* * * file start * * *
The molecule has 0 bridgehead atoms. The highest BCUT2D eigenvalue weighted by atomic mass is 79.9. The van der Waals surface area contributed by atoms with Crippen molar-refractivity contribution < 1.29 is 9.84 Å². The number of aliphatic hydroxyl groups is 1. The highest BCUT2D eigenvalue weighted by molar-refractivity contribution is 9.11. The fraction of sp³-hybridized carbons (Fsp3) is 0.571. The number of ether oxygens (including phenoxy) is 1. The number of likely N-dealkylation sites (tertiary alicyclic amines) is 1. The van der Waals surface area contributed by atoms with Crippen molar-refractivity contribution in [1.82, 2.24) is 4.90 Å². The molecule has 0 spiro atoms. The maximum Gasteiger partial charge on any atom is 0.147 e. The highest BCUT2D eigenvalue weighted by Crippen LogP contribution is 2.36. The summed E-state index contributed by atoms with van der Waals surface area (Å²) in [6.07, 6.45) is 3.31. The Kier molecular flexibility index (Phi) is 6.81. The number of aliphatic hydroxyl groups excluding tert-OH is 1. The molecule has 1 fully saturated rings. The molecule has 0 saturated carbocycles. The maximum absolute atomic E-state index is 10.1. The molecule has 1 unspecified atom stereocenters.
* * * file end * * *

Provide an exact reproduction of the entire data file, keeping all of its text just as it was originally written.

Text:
The molecule has 0 bridgehead atoms. The highest BCUT2D eigenvalue weighted by atomic mass is 79.9. The van der Waals surface area contributed by atoms with Crippen molar-refractivity contribution < 1.29 is 9.84 Å². The number of aliphatic hydroxyl groups is 1. The highest BCUT2D eigenvalue weighted by molar-refractivity contribution is 9.11. The fraction of sp³-hybridized carbons (Fsp3) is 0.571. The number of ether oxygens (including phenoxy) is 1. The number of likely N-dealkylation sites (tertiary alicyclic amines) is 1. The van der Waals surface area contributed by atoms with Crippen molar-refractivity contribution in [1.82, 2.24) is 4.90 Å². The molecule has 0 spiro atoms. The maximum Gasteiger partial charge on any atom is 0.147 e. The highest BCUT2D eigenvalue weighted by Crippen LogP contribution is 2.36. The summed E-state index contributed by atoms with van der Waals surface area (Å²) in [6.07, 6.45) is 3.31. The Kier molecular flexibility index (Phi) is 6.81. The number of aliphatic hydroxyl groups excluding tert-OH is 1. The molecule has 1 fully saturated rings. The molecule has 0 saturated carbocycles. The maximum absolute atomic E-state index is 10.1. The molecule has 1 unspecified atom stereocenters.